I borrowed the title from Maria Popova of Brain Pickings in her famous seven learnings in seven years article, it struck me so resonantly that I feel my worldview re-orienting itself in real time. Productivity is like the louder older sibling garnering all the attention. We need not look further than the burgeoning industry that has developed around it, from genre-defining books like The Four-Hour Work Week to the numerous productivity content creators. Presence, on the other hand, is like the introverted youngest child cowering away in the corner, enigmatic and often overlooked. For as much as we lust over productivity and its ability to further progress, presence is the only vehicle through which we can live and savour moments.
So how can the relationship between productivity and presence best be defined for the modern world? I like to think of the former as study of pure calculus while the latter of poetry. The following definition for productivity the most compelling I have come across:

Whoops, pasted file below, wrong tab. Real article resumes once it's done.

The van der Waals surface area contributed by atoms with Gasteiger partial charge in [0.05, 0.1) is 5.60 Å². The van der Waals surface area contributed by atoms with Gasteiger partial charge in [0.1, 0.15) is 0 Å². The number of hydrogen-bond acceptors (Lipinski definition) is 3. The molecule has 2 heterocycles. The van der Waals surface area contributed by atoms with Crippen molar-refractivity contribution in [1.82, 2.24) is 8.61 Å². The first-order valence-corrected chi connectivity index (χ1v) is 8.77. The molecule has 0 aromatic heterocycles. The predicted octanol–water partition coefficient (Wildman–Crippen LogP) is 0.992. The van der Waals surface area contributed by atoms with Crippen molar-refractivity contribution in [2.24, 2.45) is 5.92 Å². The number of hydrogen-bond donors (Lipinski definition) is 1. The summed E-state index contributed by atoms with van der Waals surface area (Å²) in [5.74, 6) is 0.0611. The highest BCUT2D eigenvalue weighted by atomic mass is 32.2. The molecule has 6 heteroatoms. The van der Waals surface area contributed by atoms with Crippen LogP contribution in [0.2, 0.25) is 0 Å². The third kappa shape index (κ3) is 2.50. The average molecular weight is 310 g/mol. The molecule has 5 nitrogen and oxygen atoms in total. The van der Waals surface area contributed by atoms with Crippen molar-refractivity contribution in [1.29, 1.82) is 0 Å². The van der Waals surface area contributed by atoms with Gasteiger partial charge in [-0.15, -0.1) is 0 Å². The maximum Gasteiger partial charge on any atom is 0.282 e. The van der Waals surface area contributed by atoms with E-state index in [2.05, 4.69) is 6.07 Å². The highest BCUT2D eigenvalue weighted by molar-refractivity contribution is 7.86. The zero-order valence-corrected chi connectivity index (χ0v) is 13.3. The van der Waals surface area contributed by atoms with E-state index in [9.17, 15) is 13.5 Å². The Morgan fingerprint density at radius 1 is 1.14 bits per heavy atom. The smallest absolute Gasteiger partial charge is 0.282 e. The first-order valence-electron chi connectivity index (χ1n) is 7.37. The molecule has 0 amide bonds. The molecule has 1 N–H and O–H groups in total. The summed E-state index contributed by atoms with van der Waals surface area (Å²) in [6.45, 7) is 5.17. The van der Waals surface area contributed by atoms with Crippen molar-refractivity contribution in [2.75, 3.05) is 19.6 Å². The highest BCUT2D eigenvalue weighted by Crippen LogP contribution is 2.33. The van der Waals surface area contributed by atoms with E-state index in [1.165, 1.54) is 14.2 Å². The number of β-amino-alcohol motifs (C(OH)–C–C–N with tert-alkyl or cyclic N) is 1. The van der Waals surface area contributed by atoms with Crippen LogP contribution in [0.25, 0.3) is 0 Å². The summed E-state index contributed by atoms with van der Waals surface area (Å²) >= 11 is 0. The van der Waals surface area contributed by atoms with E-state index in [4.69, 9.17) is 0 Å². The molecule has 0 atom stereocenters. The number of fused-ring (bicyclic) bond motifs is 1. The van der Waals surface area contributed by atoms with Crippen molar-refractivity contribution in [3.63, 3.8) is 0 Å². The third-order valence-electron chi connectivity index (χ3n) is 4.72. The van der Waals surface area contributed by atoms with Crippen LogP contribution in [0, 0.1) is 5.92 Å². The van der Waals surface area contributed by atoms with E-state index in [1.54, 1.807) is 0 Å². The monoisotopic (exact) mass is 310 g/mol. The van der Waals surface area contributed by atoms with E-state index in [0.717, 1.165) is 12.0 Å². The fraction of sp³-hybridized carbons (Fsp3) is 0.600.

Self-professed productivity gurus have been disseminating a seemingly limitless number of ways that people can increase the useful output variable and fun factor. Whether it is strategies, tactics, tools, or otherwise, there is no shortage of productivity hacks and tips available online. Assuming this representation holds true, increasing our productivity is a simple question of discipline. Presence, however, is not as easily mapped as its older sibling.
How we spend our days is, of course, how we spend our lives. What we do with this hour, and that one, is what we are doing. A schedule defends from chaos and whim. It is a net for catching days. It is a scaffolding on which a worker can stand and labor with both hands at sections of time. A schedule is a mock-up of reason and order—willed, faked, and so brought into being; it is a peace and a haven set into the wreck of time; it is a lifeboat on which you find yourself, decades later, still living. Each day is the same, so you remember the series afterward as a blurred and powerful patternAnnie Dillard, The Writing Life
Given ephemeral nature of presence, staying in the moment requires our constant effort and attention. Learning to be productive is more or less about building up good habits and getting rid of bad ones. With the requisite work and discipline, it will become habit and automatic. On the other hand, to be truly present is a test we have to pass every 90 seconds. It is perhaps for that reason why presence is more rewarding an art than productivity.